Systems Aesthetics: An Early System – Magic Star Path Tracker

For my system I wanted to challenge myself and use both code and studio to achieve this prompt.  Initially I wanted to focus on origami that had multiple states or forms of being, movable flexible origami. In the Edo period (1603–1868), paper folding in Japan had become recreational as well as ceremonial, often featuring multiple cuts and folds. It came to be regarded as a new form of art that was enabled by the advent of paper both mass-produced and more affordable. Written instructions for paper folding first appeared in 1797, with Akisato Rito’s Sembazuru Orikata, or “thousand crane folding.” In 1845, by the late 1800s, the term for paper folding had morphed from orikata (“folded shapes”) to origami.The first system I created is based off a popular origami creation, called the origami star.  It consists of seven or eight squares folded both triangular and rectangular on both sides, ad subsequently folded into diamonds with winged flaps that consist of opening allowing the other flaps to enter allowing a connect.

I chose origami as the inspiration of my system because of how inspired I was by the paper creation of Ron Resch a r An artist, computer scientist and professor of Computer Science at the University of Utah He was an applied geometrist known for folding paper, Origami Tessellations. What struck me most about him however was how he got his start, by crumpling a sheet of paper…the, in my eyes, most simple system there is. I especially found it interesting that after doing it he retrieved the system by uncrumpling and then tracing the patterns.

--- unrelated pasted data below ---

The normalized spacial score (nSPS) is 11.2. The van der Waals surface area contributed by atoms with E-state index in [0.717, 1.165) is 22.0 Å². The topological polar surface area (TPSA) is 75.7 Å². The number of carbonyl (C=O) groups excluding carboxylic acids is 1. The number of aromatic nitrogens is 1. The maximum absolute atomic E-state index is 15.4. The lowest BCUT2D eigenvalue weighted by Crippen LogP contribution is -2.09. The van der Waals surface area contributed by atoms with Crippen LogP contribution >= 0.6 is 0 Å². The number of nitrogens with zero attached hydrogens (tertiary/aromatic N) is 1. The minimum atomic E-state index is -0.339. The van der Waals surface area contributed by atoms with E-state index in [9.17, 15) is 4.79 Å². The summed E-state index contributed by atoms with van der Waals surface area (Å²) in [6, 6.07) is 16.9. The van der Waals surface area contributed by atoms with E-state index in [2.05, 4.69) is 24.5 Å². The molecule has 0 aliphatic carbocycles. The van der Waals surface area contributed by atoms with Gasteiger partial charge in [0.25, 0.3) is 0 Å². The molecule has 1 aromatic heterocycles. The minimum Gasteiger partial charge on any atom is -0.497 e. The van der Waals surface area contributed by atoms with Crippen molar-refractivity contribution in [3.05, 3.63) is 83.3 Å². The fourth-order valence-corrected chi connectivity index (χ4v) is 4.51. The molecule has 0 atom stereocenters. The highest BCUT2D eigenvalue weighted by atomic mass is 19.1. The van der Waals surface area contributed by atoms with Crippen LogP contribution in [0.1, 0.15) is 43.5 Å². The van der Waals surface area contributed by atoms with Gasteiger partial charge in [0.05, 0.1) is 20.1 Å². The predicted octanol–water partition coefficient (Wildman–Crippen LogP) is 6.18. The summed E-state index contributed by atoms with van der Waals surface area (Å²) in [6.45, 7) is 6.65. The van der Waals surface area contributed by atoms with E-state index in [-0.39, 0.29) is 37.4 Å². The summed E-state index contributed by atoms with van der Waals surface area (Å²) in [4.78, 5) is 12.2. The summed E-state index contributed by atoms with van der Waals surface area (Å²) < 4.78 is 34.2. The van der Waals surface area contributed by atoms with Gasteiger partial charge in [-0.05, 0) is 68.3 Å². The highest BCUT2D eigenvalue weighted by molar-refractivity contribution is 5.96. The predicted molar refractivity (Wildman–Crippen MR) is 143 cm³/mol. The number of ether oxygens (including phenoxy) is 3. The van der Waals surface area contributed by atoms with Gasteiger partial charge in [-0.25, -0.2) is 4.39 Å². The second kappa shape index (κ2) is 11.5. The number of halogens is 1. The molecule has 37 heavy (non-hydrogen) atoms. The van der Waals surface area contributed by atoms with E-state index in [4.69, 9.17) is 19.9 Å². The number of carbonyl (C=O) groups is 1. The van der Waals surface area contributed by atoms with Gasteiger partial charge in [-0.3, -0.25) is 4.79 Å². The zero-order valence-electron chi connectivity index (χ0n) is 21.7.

Although I didn’t crumple paper to portray a system, I found parallels in the way a finished origami pieces is to crumpled paper, each wrinkle of the paper presented a form the origami took on. Therefore I focused on the five different forms that this shape takes on, as it flips inverted and reverted in a rotational manor creating a inward rotation effect. After experimenting and tracing the paths produced by the 5 forms I chose from the magic star, I wanted to code the development into each for from the bird’s eye perspective. I used the mouse location to represent the hands that gear the rotation, allowing each different location to correlate to a certain hand position.  However when I attempted this I noticed that each “state” coded would always resemble a bit of another state. For example state one looked combined with state two and so forth, so just out of curiosity heightened transparency only to learn that the each rotation produced two – three Paths, rather than the one i had thought.

For the origami path I felt once completed was pretty obvious the system being created, but I feel that the digitized paths traced from this system was definitely harder to figure out. Since the rotation process that was present in the paper system was eliminated in the coded one only the depiction of different states was allowed rather than how they got there. My paper system also doesn’t have abstract as a characteristic, although in origami the finished pieces can range in abstractedness, I feel when observing the making process there is nothing abstract,but rather extremely precise

• And what about analog systems or happenings? Are these abstractions? Or are analog systems representations?